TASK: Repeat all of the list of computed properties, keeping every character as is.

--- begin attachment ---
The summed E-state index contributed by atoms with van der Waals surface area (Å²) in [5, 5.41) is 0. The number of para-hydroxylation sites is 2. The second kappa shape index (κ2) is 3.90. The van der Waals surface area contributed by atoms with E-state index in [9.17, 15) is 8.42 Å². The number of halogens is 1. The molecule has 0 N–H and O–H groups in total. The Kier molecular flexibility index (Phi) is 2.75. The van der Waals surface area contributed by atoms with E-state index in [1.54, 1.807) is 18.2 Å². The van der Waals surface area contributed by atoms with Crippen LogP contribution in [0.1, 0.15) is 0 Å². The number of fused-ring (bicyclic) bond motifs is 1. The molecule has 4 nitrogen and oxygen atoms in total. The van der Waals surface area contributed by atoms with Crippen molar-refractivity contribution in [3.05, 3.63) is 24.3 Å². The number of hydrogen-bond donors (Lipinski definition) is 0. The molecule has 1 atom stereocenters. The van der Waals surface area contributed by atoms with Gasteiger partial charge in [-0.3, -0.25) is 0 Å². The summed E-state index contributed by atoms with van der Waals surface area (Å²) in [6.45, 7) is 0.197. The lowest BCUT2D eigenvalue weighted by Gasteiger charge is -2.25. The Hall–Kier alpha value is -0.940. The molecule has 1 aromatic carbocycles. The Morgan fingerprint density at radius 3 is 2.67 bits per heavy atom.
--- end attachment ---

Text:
The summed E-state index contributed by atoms with van der Waals surface area (Å²) in [5, 5.41) is 0. The number of para-hydroxylation sites is 2. The second kappa shape index (κ2) is 3.90. The van der Waals surface area contributed by atoms with E-state index in [9.17, 15) is 8.42 Å². The number of halogens is 1. The molecule has 0 N–H and O–H groups in total. The Kier molecular flexibility index (Phi) is 2.75. The van der Waals surface area contributed by atoms with E-state index in [1.54, 1.807) is 18.2 Å². The van der Waals surface area contributed by atoms with Crippen LogP contribution in [0.1, 0.15) is 0 Å². The number of fused-ring (bicyclic) bond motifs is 1. The molecule has 4 nitrogen and oxygen atoms in total. The van der Waals surface area contributed by atoms with Crippen molar-refractivity contribution in [3.05, 3.63) is 24.3 Å². The number of hydrogen-bond donors (Lipinski definition) is 0. The molecule has 1 atom stereocenters. The van der Waals surface area contributed by atoms with Gasteiger partial charge in [-0.3, -0.25) is 0 Å². The summed E-state index contributed by atoms with van der Waals surface area (Å²) in [6.45, 7) is 0.197. The lowest BCUT2D eigenvalue weighted by Gasteiger charge is -2.25. The Hall–Kier alpha value is -0.940. The molecule has 1 aromatic carbocycles. The Morgan fingerprint density at radius 3 is 2.67 bits per heavy atom.